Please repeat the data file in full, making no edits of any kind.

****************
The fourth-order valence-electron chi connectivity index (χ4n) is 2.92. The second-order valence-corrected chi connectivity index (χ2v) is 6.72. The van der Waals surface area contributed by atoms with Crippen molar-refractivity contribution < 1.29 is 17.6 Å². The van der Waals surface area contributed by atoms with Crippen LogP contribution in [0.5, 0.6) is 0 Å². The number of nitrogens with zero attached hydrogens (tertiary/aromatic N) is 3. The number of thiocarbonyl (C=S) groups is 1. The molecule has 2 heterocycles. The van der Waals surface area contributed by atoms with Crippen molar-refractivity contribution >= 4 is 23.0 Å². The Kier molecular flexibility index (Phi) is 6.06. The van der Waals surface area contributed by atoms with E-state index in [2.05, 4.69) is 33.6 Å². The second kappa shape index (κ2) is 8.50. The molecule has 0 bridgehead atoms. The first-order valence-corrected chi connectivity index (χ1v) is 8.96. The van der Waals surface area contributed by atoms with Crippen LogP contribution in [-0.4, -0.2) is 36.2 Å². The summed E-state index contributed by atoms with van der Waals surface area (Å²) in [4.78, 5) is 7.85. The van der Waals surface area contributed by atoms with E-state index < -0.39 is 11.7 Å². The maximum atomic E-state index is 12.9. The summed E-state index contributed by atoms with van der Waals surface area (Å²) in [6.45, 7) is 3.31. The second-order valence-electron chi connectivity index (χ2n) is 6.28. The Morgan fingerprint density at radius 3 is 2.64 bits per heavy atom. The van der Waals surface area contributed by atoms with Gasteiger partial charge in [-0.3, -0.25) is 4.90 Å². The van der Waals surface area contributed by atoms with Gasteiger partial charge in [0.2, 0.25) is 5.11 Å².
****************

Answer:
The fourth-order valence-electron chi connectivity index (χ4n) is 2.92. The second-order valence-corrected chi connectivity index (χ2v) is 6.72. The van der Waals surface area contributed by atoms with Crippen molar-refractivity contribution < 1.29 is 17.6 Å². The van der Waals surface area contributed by atoms with Crippen LogP contribution in [0.5, 0.6) is 0 Å². The number of nitrogens with zero attached hydrogens (tertiary/aromatic N) is 3. The number of thiocarbonyl (C=S) groups is 1. The molecule has 2 heterocycles. The van der Waals surface area contributed by atoms with Crippen molar-refractivity contribution >= 4 is 23.0 Å². The Kier molecular flexibility index (Phi) is 6.06. The van der Waals surface area contributed by atoms with E-state index in [2.05, 4.69) is 33.6 Å². The second kappa shape index (κ2) is 8.50. The molecule has 0 bridgehead atoms. The first-order valence-corrected chi connectivity index (χ1v) is 8.96. The van der Waals surface area contributed by atoms with Crippen LogP contribution in [-0.4, -0.2) is 36.2 Å². The summed E-state index contributed by atoms with van der Waals surface area (Å²) in [4.78, 5) is 7.85. The van der Waals surface area contributed by atoms with E-state index < -0.39 is 11.7 Å². The maximum atomic E-state index is 12.9. The summed E-state index contributed by atoms with van der Waals surface area (Å²) in [6.45, 7) is 3.31. The second-order valence-electron chi connectivity index (χ2n) is 6.28. The Morgan fingerprint density at radius 3 is 2.64 bits per heavy atom. The van der Waals surface area contributed by atoms with Gasteiger partial charge in [-0.3, -0.25) is 4.90 Å². The van der Waals surface area contributed by atoms with Gasteiger partial charge in [0.2, 0.25) is 5.11 Å².